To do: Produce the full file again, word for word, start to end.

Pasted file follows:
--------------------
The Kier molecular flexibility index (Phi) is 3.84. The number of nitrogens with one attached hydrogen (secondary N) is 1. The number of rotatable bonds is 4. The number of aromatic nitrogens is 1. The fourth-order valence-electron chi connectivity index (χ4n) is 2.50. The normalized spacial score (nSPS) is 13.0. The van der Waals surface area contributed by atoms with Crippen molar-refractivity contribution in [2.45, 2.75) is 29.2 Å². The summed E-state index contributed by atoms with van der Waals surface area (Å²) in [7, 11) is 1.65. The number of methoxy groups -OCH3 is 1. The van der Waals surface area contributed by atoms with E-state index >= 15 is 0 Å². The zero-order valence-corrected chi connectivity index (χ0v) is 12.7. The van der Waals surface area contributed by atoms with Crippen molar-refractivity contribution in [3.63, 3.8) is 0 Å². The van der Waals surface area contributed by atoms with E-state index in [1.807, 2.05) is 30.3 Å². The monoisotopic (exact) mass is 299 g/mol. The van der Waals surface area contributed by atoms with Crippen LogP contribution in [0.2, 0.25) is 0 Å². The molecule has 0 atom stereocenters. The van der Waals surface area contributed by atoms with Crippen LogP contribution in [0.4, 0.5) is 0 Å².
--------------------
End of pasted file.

The Kier molecular flexibility index (Phi) is 3.84. The number of nitrogens with one attached hydrogen (secondary N) is 1. The number of rotatable bonds is 4. The number of aromatic nitrogens is 1. The fourth-order valence-electron chi connectivity index (χ4n) is 2.50. The normalized spacial score (nSPS) is 13.0. The van der Waals surface area contributed by atoms with Crippen molar-refractivity contribution in [2.45, 2.75) is 29.2 Å². The summed E-state index contributed by atoms with van der Waals surface area (Å²) in [7, 11) is 1.65. The number of methoxy groups -OCH3 is 1. The van der Waals surface area contributed by atoms with E-state index >= 15 is 0 Å². The zero-order valence-corrected chi connectivity index (χ0v) is 12.7. The van der Waals surface area contributed by atoms with Crippen molar-refractivity contribution in [3.63, 3.8) is 0 Å². The van der Waals surface area contributed by atoms with E-state index in [1.807, 2.05) is 30.3 Å². The monoisotopic (exact) mass is 299 g/mol. The van der Waals surface area contributed by atoms with Crippen LogP contribution in [0.2, 0.25) is 0 Å². The molecule has 0 atom stereocenters. The van der Waals surface area contributed by atoms with Crippen LogP contribution in [0.4, 0.5) is 0 Å².